• In 2007-2012, the infant mortality rate was 24 deaths per 1,000 live births. The leading causes of death were perinatal disorders, congenital malformations, pneumonia, diarrhea, and child malnutrition. The under-5 mortality rate was 29 deaths per 1,000 live births.
  • Immunization coverage in the population under 1 year in 2015 was 100% for BCG, 99% for poliomyelitis, 100% for rotavirus, 99% for the pentavalent vaccine, and 99% for pneumococcus. In the population aged 12-23 months, measles immunization coverage was 98%.
  • In 2013, 19% of deaths were caused by perinatal disorders, 18% by circulatory system diseases, and 10% by respiratory system diseases.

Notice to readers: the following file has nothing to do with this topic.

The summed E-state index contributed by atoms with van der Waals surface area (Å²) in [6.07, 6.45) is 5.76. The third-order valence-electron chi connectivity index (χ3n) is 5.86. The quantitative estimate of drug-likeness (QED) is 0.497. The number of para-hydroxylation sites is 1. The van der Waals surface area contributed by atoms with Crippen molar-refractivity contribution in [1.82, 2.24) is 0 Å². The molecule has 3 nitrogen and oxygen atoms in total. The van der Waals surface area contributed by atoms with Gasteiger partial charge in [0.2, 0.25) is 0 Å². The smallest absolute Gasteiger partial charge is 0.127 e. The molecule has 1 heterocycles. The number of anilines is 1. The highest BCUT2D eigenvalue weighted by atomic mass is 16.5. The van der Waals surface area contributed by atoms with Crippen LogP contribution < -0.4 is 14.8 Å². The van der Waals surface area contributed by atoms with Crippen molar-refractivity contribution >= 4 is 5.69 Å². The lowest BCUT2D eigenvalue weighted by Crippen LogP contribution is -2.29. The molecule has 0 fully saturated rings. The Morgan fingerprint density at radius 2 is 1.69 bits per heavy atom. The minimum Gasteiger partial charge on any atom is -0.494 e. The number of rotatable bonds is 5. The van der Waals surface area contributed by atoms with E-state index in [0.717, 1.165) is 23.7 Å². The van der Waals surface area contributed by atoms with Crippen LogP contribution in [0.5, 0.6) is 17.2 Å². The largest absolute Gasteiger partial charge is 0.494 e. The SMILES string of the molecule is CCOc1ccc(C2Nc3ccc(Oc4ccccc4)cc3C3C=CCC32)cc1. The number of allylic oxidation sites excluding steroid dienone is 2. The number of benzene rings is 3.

• The prevalence of disability in the population was 4.4% in people over 10 years of age in 2012. In 2013-2014, 6.4% of disabilities were severe.
  • Dengue is endemic in Honduras, and the largest outbreak in the past 10 years occurred in 2010. Chikungunya virus was introduced in 2014, causing an epidemic that peaked at 1,057 cases per 100,000 population in 2015. Zika virus was introduced into the country at the end of that year.
  • Malaria transmission has fallen sharply in Honduras over the past decade. However, 921 cases were reported in 2015, a 56% increase over the previous year.
  • A total of 2,060 cases of leishmaniasis were reported in 2015. In 2014, there were 48 reported cases of Chagas disease transmitted by trypanosoma cruzi in children under 15 and 58 cases in the population aged 15 and over.
  • In 2015, the prevalence of human immunodeficiency virus (HIV) was 0.4% in the population aged 15-49, transmitted mainly by heterosexual contact. The reported tuberculosis rate was 32 cases per 100,000 population.